What Color's in YOUR office?

Response to color is both emotional and behavioral. The right one for you can make you more efficient and effective, and make work easier.

Between 1970 and 1973, in Munich, Germany, IQ tests were administered in different room colors:  When students tested in colorless rooms—white, gray, brown and beige, the scores were up to 12 points below the average. When they tested in green, blue or coral rooms, their scores were up to 12 points above average. That is a 24-point spread based on room color alone; I’ve always wondered what the other variables may be.

The bottom line is this: color affects heart rate, brain wave activity, memory retention and recall, thinking style, comfort and behavior. The key to color selection is, rather than choose the color just because you like it, to consider the person and the primary tasks required by the work. Once you decide on the color family, then consider aesthetics—the tonal quality, saturation, and how to make it work with the rest of your decorating plan.

The best office color for a writer won’t be the same for a salesperson. A graphic designer and a bookkeeper use different parts of the brain. A purchasing agent and a life coach will have different needs, too.

Some people will perform better in an orange office (pumpkin or peach); others in blue (slate or Caribbean), while someone else may need purple (grape or lavender) or yellow (butter or maize). Almost no one does best work in white, beige or gray.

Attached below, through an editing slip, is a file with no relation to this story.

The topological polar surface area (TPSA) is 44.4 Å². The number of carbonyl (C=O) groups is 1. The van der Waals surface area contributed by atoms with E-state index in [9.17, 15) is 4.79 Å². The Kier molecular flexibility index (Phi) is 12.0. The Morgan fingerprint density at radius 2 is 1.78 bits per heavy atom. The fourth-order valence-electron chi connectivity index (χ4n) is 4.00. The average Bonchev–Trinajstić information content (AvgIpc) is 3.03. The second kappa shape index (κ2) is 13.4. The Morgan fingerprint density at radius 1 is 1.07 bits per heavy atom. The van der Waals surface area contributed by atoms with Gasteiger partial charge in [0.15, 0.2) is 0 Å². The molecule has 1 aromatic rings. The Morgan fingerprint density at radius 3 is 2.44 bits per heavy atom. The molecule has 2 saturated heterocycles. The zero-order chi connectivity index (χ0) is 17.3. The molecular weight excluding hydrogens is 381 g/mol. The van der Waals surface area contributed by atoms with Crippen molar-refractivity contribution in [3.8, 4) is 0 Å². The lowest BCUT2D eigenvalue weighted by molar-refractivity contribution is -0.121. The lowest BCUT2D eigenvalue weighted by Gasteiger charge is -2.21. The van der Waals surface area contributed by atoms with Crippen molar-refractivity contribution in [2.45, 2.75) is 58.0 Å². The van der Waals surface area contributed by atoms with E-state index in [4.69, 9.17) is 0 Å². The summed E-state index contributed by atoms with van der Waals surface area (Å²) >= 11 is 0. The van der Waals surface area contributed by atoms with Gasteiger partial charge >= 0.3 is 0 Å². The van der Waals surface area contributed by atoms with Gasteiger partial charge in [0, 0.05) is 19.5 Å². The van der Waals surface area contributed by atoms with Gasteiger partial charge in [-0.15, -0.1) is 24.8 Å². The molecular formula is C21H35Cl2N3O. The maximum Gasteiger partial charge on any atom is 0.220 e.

Rebecca Ewing Color & Design  404.285.9518

rebeccaewing@mac.com  rebecca@HandsOnHues.com

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jan July 11, 2012 at 11:29 PM
Good article, interesting that it makes such a difference in the IQ. I've found green is my color for creativity and inspiration, my office is a light green with a hint of blue for relaxation. I remember working in an office painted in drab military colors, greens, grays, tans, very depressing. I would have referred you to them if I knew you back then!
Rebecca Ewing July 12, 2012 at 01:20 AM
I remember that awful, drab gray-green of the 1950s and 60s. It WAS depressing. And I've worked with at least a dozen people who can't handle the beautiful sages because it reminds them of eye-ease green. Your office sounds lovely. And perfect.
Diana Charles, Know Thyself Healing Center July 14, 2012 at 12:48 PM
Great article, Rebecca. My office is a healing space so I've painted the walls a light coral and have highlighted with other colors from the sea: aqua blues, greens, sand. People comment all the time about what a soothing space it is.
Rebecca Ewing July 15, 2012 at 01:40 PM
It sounds perfect, Diana.


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